The Indonesian military, with its tradition of secular nationalism, is one of the few institutions that cut across the divides of Indonesian society. But as it continues to play a critical part in determining Indonesia's future development, the military itself is undergoing profound change. The authors explore the role of the military in politics and society since the fall of President Suharto in 1998. They examine key research issues that are central to the strategic interests of the United States in Asia: Will the Indonesian military be a constructive force supporting democratic processes or will it opt for authoritarian solutions? What are some realistic goals for further progress on military reform? And how can the United States engage the Indonesian military most effectively to help bring about positive change? To answer these questions, the authors present several strategic scenarios for Indonesia, each of which has important implications for U.S.-Indonesian relations. They conclude by proposing goals for Indonesian military reform and elements of a U.S. engagement policy.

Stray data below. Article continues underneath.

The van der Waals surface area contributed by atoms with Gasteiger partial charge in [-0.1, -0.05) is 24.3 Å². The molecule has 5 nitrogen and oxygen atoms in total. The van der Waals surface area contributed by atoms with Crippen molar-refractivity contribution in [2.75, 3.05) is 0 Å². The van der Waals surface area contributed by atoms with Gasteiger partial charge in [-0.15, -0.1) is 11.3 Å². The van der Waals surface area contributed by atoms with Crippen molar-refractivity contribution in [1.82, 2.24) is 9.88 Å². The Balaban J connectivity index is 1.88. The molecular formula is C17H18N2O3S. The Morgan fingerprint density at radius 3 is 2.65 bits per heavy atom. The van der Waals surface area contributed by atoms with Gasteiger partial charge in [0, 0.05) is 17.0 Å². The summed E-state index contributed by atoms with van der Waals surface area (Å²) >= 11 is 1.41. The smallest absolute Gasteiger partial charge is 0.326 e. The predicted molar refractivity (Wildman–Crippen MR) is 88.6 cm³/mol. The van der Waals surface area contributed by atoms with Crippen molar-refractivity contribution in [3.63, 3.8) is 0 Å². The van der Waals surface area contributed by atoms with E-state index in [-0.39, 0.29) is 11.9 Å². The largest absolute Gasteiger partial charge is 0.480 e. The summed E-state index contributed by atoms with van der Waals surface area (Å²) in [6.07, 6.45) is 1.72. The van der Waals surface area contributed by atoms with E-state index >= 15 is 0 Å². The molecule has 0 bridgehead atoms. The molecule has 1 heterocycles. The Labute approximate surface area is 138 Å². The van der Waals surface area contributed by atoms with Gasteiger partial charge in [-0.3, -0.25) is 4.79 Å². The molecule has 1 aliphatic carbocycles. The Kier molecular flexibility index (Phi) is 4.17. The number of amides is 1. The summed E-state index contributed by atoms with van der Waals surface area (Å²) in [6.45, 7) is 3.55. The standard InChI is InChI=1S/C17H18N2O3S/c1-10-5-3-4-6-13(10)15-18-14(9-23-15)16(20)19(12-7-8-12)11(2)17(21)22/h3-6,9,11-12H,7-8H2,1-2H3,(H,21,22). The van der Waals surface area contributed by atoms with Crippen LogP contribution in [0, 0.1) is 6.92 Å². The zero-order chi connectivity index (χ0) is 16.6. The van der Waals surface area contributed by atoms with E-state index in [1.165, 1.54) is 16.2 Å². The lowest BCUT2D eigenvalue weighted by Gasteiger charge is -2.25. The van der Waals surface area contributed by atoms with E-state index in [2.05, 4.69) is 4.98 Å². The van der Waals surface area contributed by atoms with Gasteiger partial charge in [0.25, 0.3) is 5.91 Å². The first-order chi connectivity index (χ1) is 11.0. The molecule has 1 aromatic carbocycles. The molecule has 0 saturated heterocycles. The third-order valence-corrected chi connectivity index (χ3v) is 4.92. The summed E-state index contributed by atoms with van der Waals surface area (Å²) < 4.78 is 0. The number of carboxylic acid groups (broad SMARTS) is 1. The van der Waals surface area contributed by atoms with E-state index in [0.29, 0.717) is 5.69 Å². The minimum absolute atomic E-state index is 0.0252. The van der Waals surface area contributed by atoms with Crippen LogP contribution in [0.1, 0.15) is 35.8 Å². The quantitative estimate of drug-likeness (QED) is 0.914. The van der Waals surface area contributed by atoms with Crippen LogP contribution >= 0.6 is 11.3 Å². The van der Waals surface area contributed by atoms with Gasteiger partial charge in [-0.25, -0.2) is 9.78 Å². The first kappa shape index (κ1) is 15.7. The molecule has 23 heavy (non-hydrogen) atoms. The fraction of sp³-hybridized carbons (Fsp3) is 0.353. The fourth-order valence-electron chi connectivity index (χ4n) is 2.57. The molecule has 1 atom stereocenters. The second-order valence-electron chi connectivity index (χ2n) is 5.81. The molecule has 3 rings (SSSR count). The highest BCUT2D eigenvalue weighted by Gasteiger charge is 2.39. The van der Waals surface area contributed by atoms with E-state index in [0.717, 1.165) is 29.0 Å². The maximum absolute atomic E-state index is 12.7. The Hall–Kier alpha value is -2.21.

Angel Rabasa (Ph.D., Harvard University) is a senior policy analyst with RAND specializing in regional security affairs. He is the author of numerous books and articles on Southeast Asian security. Before joining RAND, he served in U.S. Departments of State and Defense positions overseas and in Washington. Colonel John Haseman, U.S. Army (Ret.), is one of the United State's leading experts on the Indonesian military. Colonel Haseman served ten years between 1978 and 1994 in assignments to the U.S. Embassy in Jakarta. He has written and consulted widely in Indonesian defense and political-military affairs.